Today, we would like to deal with surrogacy, a topic which is a matter of debate for various reasons across the world – legal, moral, emotional, economic, medical and so on. However, before we delve deeper into the matter, it is imperative to know the meaning of the word itself.
Meaning and types
According to Merriam Webster’s Dictionary, surrogacy refers to the practice by which a woman (called a surrogate mother) becomes pregnant and gives birth to a baby in order to give it to someone who cannot have children.” The word “surrogate” has its root in Latin surrogates (substituted), meaning appointed to act in the place of someone.
There are two kinds of surrogacy, traditional and gestational.
In traditional surrogacy, the surrogate mother is artificially inseminated with the sperm of the intended father or sperm donor. The surrogate’s own egg is used, thus she is the genetic/ biological mother of the resulting child. The technique used is intrauterine insemination, or IUI. The surrogate mother is genetically related to the child (a relative usually). This method is usually adopted only when the egg of the biological mother or sperm of the biological father are not available for use.
In the gestational surrogacy, the surrogated mother is not genetically related to the child because her eggs are not used at all. The intended mother donates eggs while the intended father donates the sperm, the two are fused in-vitro, and the embryo is transferred to the womb of the surrogate mother to develop. The embryo remains in the lab for 3-5 days. After being transferred to the surrogate mother’s womb, the normal gestation period of a pregnancy is followed. It is to be noted that the chances of success are higher when the eggs are taken from a biological mother who is otherwise infertile than when she is normally fertile.
In both the cases, the born child is finally given to the couple who seeks parenthood.
Surrogacy in India:
India had its first surrogate baby delivered in 1994. Since then commercial surrogacy in our country has grown by leaps and bounds, evolving into a multi-crore industry. At present, India has some of the best fertility packages in the world to offer and the surrogacy industry rakes in above $400 million annually.
Those parents who want a surrogate child flock in from all over the world to India with valid fertility visas. India is a preferred destination because commercial surrogacy is either banned in their home countries or has become an expensive affair while India proves to be a cheaper alternative. Eggs can be legally and cheaply donated in India.
In India, they are able to undergo in-vitro fertilization, transfer the embryo to healthy surrogate mothers, go home and supervise the rest of the procedure from their homelands. After the child is born, they are able to file for proper exit visas to carry their surrogate child home. The entire process functions within the regulatory guidelines provided by the Indian Council of Medical Research (ICMR).
When surrogacy as business began in India, it was ridden with loopholes. For example, there was no written agreement between the intending parents and the surrogate mother. The oral agreements made the latter vulnerable to exploitation and ill-treatment. Subsequently, proper contracts were introduced so that neither the intending parents nor the surrogate mother would be cheated.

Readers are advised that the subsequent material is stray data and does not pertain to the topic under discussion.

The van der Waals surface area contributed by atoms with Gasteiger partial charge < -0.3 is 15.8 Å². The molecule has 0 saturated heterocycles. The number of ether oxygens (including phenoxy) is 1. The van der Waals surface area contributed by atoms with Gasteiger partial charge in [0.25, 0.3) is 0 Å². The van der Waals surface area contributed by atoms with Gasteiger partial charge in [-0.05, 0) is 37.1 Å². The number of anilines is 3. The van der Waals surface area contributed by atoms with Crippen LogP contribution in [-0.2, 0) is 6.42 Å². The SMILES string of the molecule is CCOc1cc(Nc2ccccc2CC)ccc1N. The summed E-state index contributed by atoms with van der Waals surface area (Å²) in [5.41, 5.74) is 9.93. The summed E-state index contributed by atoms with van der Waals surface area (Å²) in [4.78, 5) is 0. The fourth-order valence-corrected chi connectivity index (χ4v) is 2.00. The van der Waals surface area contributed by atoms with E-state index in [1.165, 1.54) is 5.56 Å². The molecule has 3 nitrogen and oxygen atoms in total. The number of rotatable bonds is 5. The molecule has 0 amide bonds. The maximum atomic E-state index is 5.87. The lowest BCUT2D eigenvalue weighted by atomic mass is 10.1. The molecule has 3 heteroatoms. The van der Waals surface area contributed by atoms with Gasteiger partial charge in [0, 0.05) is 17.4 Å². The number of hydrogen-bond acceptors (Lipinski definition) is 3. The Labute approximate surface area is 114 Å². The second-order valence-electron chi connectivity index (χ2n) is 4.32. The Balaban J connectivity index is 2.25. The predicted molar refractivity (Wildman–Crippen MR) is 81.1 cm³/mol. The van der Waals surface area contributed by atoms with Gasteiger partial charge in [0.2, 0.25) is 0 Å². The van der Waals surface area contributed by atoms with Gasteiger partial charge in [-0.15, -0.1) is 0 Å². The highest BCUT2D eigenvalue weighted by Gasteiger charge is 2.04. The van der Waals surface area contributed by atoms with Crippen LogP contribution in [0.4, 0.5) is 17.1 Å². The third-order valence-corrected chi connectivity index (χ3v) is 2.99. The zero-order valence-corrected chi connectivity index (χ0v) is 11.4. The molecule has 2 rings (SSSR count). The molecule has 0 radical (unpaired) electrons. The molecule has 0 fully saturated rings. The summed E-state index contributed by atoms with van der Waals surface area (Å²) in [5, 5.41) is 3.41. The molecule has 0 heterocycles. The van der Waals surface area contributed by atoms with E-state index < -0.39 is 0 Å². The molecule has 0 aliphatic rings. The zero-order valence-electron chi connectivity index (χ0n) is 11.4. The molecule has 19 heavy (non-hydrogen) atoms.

Surrogate mothers are provided with special shelter, diets, check-ups and maintenance allowances in many of the bigger and better-organized fertility clinics. Besides, while the intending parents receive the blessing of a child, the surrogate mother gets a payment between Rs 1 – 4 lakhs which she uses for various purposes like funding her own biological child’s education, paying off a debt, constructing a house, etc. It is to be noted that these women usually belong to the lowest rung of Indian society, and are economically not well off.
Thus, surrogacy in India is portrayed as a win-win situation for all the parties – the intending parents attain a much-wanted baby, the surrogate mother is well-paid while the surrogacy clinics reap huge profits in the business. The intending parents could be infertile or single or homosexual couples, all of whom cannot conceive a child naturally.
However, all is not well with what meets the eye regarding the surrogacy industry in India. To begin with, the term “industry” itself takes away from the emotional aspect of the entire process. There is no provision for the surrogate mother to claim the child after birth in case she wants to. Many a times, more than one egg is fertilized in-vitro so as to raise the chances of survival in the surrogate mother’s womb. This may result in twins or triplets or quadruplets being conceived and the intending parents have to go through the emotionally painful decision of aborting the extra embryos.
Moreover, if there is some congenital deficiency in the child inside the surrogate mother’s womb, it is also aborted. Thus, the intending parents have to go back home empty-handed while the surrogate mother does not receive any compensation for the process undertaken till then. Sometimes, the defect / disease are discovered after the delivery of the child and such a one is left in India, with nobody to claim parenthood.
There is a fear of a surrogate mother’s name being revealed due to social stigma, though legally her identity is not to be revealed. There might be post-partum trauma or physical strain which is not taken into account after the delivery of the child. If a surrogate mother falls ill or dies after being discharged from the surrogacy clinic, nobody is held accountable. Most importantly, there is absence of a precise legal framework within which the industry functions in India.
This is the first article in the series “Surrogacy In India”, to create awareness on the issue.
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